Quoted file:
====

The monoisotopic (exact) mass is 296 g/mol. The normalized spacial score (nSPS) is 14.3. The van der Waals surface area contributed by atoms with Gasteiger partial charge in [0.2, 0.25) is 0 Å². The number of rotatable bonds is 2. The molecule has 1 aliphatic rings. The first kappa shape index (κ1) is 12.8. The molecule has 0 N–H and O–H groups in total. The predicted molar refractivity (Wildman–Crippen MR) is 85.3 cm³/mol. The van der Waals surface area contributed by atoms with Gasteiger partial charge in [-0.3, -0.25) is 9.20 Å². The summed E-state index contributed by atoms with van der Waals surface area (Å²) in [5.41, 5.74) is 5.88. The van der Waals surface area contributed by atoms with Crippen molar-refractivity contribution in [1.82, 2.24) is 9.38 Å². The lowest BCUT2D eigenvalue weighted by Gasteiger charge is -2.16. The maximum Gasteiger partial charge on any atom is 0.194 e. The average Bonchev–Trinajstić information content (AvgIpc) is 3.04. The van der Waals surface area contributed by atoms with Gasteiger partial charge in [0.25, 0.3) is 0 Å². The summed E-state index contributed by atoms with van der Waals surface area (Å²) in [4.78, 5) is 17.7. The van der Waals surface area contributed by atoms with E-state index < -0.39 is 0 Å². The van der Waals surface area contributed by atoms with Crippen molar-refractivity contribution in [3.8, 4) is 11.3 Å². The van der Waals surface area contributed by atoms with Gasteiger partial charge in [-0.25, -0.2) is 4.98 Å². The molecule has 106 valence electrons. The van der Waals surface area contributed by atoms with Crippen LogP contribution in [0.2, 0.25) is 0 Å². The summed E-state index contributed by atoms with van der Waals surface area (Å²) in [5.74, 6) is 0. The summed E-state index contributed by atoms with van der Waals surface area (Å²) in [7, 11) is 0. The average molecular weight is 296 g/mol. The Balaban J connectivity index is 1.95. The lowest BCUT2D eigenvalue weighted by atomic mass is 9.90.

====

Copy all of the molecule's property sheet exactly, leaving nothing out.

The monoisotopic (exact) mass is 296 g/mol. The normalized spacial score (nSPS) is 14.3. The van der Waals surface area contributed by atoms with Gasteiger partial charge in [0.2, 0.25) is 0 Å². The number of rotatable bonds is 2. The molecule has 1 aliphatic rings. The first kappa shape index (κ1) is 12.8. The molecule has 0 N–H and O–H groups in total. The predicted molar refractivity (Wildman–Crippen MR) is 85.3 cm³/mol. The van der Waals surface area contributed by atoms with Gasteiger partial charge in [-0.3, -0.25) is 9.20 Å². The summed E-state index contributed by atoms with van der Waals surface area (Å²) in [5.41, 5.74) is 5.88. The van der Waals surface area contributed by atoms with Crippen molar-refractivity contribution in [1.82, 2.24) is 9.38 Å². The lowest BCUT2D eigenvalue weighted by Gasteiger charge is -2.16. The maximum Gasteiger partial charge on any atom is 0.194 e. The average Bonchev–Trinajstić information content (AvgIpc) is 3.04. The van der Waals surface area contributed by atoms with Gasteiger partial charge in [0.25, 0.3) is 0 Å². The summed E-state index contributed by atoms with van der Waals surface area (Å²) in [4.78, 5) is 17.7. The van der Waals surface area contributed by atoms with E-state index < -0.39 is 0 Å². The van der Waals surface area contributed by atoms with Crippen molar-refractivity contribution in [3.8, 4) is 11.3 Å². The van der Waals surface area contributed by atoms with Gasteiger partial charge in [-0.25, -0.2) is 4.98 Å². The molecule has 106 valence electrons. The van der Waals surface area contributed by atoms with Crippen LogP contribution in [0.2, 0.25) is 0 Å². The summed E-state index contributed by atoms with van der Waals surface area (Å²) in [5.74, 6) is 0. The summed E-state index contributed by atoms with van der Waals surface area (Å²) in [7, 11) is 0. The average molecular weight is 296 g/mol. The Balaban J connectivity index is 1.95. The lowest BCUT2D eigenvalue weighted by atomic mass is 9.90.